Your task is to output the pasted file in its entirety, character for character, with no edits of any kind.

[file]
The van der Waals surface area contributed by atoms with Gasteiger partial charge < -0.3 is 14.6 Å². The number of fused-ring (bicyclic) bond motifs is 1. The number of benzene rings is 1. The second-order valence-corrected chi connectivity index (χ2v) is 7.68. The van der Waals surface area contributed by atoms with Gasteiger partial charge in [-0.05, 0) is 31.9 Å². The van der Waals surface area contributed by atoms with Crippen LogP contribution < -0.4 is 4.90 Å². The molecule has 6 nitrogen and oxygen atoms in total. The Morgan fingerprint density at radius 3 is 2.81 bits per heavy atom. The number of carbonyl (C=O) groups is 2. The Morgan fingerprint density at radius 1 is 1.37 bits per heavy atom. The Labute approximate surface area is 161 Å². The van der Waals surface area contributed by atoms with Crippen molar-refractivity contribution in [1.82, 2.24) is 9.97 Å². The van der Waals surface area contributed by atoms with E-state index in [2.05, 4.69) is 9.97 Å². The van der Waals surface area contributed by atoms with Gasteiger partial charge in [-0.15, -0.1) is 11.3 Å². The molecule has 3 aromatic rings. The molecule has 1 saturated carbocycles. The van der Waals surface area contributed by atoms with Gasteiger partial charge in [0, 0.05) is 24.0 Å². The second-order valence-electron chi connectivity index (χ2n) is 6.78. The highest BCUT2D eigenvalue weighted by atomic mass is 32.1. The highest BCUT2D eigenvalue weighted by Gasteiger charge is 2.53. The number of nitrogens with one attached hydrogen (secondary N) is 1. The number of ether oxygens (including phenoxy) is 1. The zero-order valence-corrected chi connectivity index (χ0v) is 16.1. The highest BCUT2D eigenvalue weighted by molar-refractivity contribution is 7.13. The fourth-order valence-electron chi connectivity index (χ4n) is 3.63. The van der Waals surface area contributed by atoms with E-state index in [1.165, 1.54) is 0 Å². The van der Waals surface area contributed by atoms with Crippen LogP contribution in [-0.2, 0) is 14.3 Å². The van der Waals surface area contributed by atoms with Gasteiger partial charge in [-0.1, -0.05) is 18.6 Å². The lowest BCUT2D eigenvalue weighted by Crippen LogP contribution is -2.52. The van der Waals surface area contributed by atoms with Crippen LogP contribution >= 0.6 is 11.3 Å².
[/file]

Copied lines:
The van der Waals surface area contributed by atoms with Gasteiger partial charge < -0.3 is 14.6 Å². The number of fused-ring (bicyclic) bond motifs is 1. The number of benzene rings is 1. The second-order valence-corrected chi connectivity index (χ2v) is 7.68. The van der Waals surface area contributed by atoms with Gasteiger partial charge in [-0.05, 0) is 31.9 Å². The van der Waals surface area contributed by atoms with Crippen LogP contribution < -0.4 is 4.90 Å². The molecule has 6 nitrogen and oxygen atoms in total. The Morgan fingerprint density at radius 3 is 2.81 bits per heavy atom. The number of carbonyl (C=O) groups is 2. The Morgan fingerprint density at radius 1 is 1.37 bits per heavy atom. The Labute approximate surface area is 161 Å². The van der Waals surface area contributed by atoms with Crippen molar-refractivity contribution in [1.82, 2.24) is 9.97 Å². The van der Waals surface area contributed by atoms with E-state index in [2.05, 4.69) is 9.97 Å². The van der Waals surface area contributed by atoms with Gasteiger partial charge in [-0.15, -0.1) is 11.3 Å². The molecule has 3 aromatic rings. The molecule has 1 saturated carbocycles. The van der Waals surface area contributed by atoms with Gasteiger partial charge in [0, 0.05) is 24.0 Å². The second-order valence-electron chi connectivity index (χ2n) is 6.78. The highest BCUT2D eigenvalue weighted by atomic mass is 32.1. The highest BCUT2D eigenvalue weighted by Gasteiger charge is 2.53. The number of nitrogens with one attached hydrogen (secondary N) is 1. The number of ether oxygens (including phenoxy) is 1. The zero-order valence-corrected chi connectivity index (χ0v) is 16.1. The highest BCUT2D eigenvalue weighted by molar-refractivity contribution is 7.13. The fourth-order valence-electron chi connectivity index (χ4n) is 3.63. The van der Waals surface area contributed by atoms with E-state index in [1.165, 1.54) is 0 Å². The van der Waals surface area contributed by atoms with Crippen LogP contribution in [-0.2, 0) is 14.3 Å². The van der Waals surface area contributed by atoms with Gasteiger partial charge in [-0.1, -0.05) is 18.6 Å². The lowest BCUT2D eigenvalue weighted by Crippen LogP contribution is -2.52. The van der Waals surface area contributed by atoms with Crippen LogP contribution >= 0.6 is 11.3 Å².